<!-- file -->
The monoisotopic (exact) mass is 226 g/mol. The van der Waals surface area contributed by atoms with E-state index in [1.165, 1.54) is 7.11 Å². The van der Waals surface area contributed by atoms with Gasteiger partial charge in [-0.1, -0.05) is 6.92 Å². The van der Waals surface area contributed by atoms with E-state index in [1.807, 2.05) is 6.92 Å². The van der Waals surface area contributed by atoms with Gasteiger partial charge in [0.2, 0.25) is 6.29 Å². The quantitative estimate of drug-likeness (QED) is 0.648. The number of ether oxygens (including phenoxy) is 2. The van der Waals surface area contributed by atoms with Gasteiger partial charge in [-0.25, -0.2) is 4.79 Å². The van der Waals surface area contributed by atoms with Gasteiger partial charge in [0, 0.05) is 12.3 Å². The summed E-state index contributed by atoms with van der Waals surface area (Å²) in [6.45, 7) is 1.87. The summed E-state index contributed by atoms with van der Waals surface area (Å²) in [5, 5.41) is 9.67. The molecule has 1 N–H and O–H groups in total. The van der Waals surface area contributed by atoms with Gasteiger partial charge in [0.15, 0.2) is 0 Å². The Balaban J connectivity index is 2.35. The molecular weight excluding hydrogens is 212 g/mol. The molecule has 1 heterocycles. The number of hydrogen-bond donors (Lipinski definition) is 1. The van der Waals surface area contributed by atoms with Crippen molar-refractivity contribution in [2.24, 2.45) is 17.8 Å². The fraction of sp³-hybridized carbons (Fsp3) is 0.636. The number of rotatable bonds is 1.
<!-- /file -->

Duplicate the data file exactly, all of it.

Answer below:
The monoisotopic (exact) mass is 226 g/mol. The van der Waals surface area contributed by atoms with E-state index in [1.165, 1.54) is 7.11 Å². The van der Waals surface area contributed by atoms with Gasteiger partial charge in [-0.1, -0.05) is 6.92 Å². The van der Waals surface area contributed by atoms with E-state index in [1.807, 2.05) is 6.92 Å². The van der Waals surface area contributed by atoms with Gasteiger partial charge in [0.2, 0.25) is 6.29 Å². The quantitative estimate of drug-likeness (QED) is 0.648. The number of ether oxygens (including phenoxy) is 2. The van der Waals surface area contributed by atoms with Gasteiger partial charge in [-0.25, -0.2) is 4.79 Å². The van der Waals surface area contributed by atoms with Gasteiger partial charge in [0, 0.05) is 12.3 Å². The summed E-state index contributed by atoms with van der Waals surface area (Å²) in [6.45, 7) is 1.87. The summed E-state index contributed by atoms with van der Waals surface area (Å²) in [5, 5.41) is 9.67. The molecule has 1 N–H and O–H groups in total. The van der Waals surface area contributed by atoms with Gasteiger partial charge in [0.15, 0.2) is 0 Å². The Balaban J connectivity index is 2.35. The molecular weight excluding hydrogens is 212 g/mol. The molecule has 1 heterocycles. The number of hydrogen-bond donors (Lipinski definition) is 1. The van der Waals surface area contributed by atoms with Crippen molar-refractivity contribution in [2.24, 2.45) is 17.8 Å². The fraction of sp³-hybridized carbons (Fsp3) is 0.636. The number of rotatable bonds is 1.